• T&G wood subflooring
  • Screeds
  • An existing solid wood flooring will work well

You should not install solid wood plank or strip over radiantly heated subfloors or try to glue to a subfloor of any type. The following is a list of subfloor types:

Wood Subfloors and Wood Structural Panel Subfloors

Plywood: It should be a minimum of APA grade rated sheathing or CDX minimum. An Oriented Strand Board (OSB) must be PS2 rated installed sealed side down. Don't install it over particleboard, waferboard, pressed wood or fiberboard. Existing floor or subfloor should be nailed or screwed down every 6" along each joist to cut down squeaking or popping. Make sure it's dry. Measure the moisture with a reliable wood moisture meter. It must not exceed a13% moisture content. The difference between subfloor and floor must not exceed 4%.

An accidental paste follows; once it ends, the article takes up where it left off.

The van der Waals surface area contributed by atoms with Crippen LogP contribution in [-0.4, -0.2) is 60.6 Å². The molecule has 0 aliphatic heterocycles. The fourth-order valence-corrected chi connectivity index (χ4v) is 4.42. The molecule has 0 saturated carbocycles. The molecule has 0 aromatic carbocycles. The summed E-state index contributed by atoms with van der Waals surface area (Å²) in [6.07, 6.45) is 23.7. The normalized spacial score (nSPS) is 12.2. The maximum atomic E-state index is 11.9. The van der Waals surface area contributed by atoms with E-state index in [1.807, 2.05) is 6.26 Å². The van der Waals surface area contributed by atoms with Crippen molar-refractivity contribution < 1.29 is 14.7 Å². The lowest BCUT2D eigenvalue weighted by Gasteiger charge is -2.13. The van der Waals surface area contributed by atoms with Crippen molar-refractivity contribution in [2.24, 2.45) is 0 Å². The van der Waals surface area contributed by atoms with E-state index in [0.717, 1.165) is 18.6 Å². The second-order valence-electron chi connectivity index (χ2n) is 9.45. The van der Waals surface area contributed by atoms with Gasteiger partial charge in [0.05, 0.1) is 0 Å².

The less the movement the better for optimum performance of hardwood covering products. Excessive vertical movement (deflection) can make for a noisy floor or premature finish wear later. The MINIMUM subfloor recommendations are for 19.2" O/C joist spacing with minimum recommended spans.

Space all underlayment panels 1/8" apart to allow for some expansion space or cut around the perimeter using a circular saw. T&G panels will likely have built in expansion, however; DO NOT cut around the perimeter in this case. An additional layer of plywood may be necessary to stabilize the flooring or install the wood floor at right angles when installing over existing wood floors.

Concrete slabs: Once the appropriate nailing surface has been installed, solid wood flooring can be installed over concrete. But make sure the concrete is of high compressive strength and dry. Use a moisture meter as visual checks are not very reliable. Test several areas, ESPECIALLY near plumbing and exterior walls. Keep in mind that it can be dry now, but wet at other times of the year. These tests cannot guarantee year-round dryness. So make sure all concrete slabs have a minimum of 6 mil of poly film moisture barrier between the ground and the concrete.